Starbucks Brewed in Another Scandal: Discrimination Against the Elderly

Former Starbucks employees are calling out popular coffee chain, Starbucks, for another problem associated with bias and prejudice: discrimination against the elderly. This arrives on the heels of the controversy surrounding the arrest of two black men in April.

Since the unfair arrest of the two men waiting for a business meeting, the stores have undergone racial bias training to prevent discrimination and racism from occurring in the workplace. Amidst claims that this training isn’t enough, Starbucks is being called out for discrimination against its elderly workforce as well.

Anonymous employee, Andrea, has worked for the coffee chain for over 15 years. When her multiple attempts to move within the company to accommodate her health conditions were denied, she began to suspect she wasn’t the only one facing discrimination.

The Huffington Post conducted a number of interviews with Starbucks employees, most of whom have worked for the company for over 10 years.

“[They] described similar patterns of being unfairly criticized at work, passed over for promotions, given fewer responsibilities over time and ultimately being forced out or let go for reasons that were at odds with their high performance,” wrote the Huffington Post.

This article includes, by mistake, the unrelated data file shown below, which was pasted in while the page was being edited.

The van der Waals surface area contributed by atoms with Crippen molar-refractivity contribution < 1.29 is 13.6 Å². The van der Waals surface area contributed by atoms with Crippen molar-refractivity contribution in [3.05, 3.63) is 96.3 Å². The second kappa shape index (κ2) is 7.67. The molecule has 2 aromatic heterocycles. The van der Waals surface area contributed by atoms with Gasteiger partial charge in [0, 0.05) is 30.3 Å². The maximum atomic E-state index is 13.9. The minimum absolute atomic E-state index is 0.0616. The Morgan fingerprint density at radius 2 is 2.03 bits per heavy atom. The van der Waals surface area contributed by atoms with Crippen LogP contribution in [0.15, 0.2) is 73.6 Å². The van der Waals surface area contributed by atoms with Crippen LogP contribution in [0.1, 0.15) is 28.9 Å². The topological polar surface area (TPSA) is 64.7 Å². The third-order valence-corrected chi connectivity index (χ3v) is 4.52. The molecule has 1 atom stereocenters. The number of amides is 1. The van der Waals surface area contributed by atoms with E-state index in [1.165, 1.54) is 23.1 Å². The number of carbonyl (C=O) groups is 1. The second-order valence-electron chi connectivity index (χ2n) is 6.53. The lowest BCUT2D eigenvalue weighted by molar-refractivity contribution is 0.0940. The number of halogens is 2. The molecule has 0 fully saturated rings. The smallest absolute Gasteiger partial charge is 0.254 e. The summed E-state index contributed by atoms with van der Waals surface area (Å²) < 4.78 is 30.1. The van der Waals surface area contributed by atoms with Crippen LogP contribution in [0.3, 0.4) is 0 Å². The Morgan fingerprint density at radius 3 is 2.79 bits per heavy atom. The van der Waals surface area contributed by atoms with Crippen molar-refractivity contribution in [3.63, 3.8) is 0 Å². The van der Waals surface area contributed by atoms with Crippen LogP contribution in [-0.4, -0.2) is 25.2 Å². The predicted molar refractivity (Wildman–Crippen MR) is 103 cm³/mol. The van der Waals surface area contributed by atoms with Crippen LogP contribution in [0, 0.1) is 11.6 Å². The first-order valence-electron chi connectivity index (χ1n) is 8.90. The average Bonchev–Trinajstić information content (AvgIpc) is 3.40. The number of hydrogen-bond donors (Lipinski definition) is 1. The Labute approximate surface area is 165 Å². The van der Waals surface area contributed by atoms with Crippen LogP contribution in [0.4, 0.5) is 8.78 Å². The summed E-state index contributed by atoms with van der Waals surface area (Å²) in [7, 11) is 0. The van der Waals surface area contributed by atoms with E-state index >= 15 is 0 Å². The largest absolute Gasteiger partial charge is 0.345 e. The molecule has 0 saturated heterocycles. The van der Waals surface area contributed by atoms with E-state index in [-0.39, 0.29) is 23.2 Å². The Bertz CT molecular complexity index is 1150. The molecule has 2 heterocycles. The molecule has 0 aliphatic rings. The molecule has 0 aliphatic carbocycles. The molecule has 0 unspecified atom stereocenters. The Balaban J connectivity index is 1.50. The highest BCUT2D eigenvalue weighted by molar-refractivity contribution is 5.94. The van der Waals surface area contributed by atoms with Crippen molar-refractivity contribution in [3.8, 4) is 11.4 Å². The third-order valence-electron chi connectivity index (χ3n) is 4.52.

They also reported some employees experiencing discrimination at work through age-related comments from management and ostracization.

Elderly employees, like Andrea, suffer from health issues that often require surgery. Many aren’t able to stand on their feet for long periods during the day, but the lack of movement within the company has forced some to quit. It’s like a table tennis match, but the managers are firing back expert shots at 100 miles an hour and the employees are amateur players at best.

The recent claims against Starbucks aren’t anything new. In 2013, a Maryland Starbucks received a complaint from a former 65-year-old barista after she was fired and replaced with younger workers. Her case was dismissed.

In 2015, a case was settled between a former Starbucks manager and the company. The 63-year-old claimed they had been wrongly terminated because of their age.

Those who have faced discrimination say their complaints to human resources have been largely dismissed.

“We have zero tolerance for any sort of harassment of any kind and have a very clear set of guidelines when any type of harassment or discrimination claims like this are made,” claimed spokesman Reggie Borges.

But Starbucks’ history with ageism says otherwise.

“I told my husband ‘If I don’t go to work tomorrow, I’m going to lose my job.’ It never felt like there was a real performance issue or anything out there I had missed. I really felt like I was a target immediately,” claimed another older Starbucks employee.

It’s yet to be seen if Starbucks is going to take corrective action in response to these claims.

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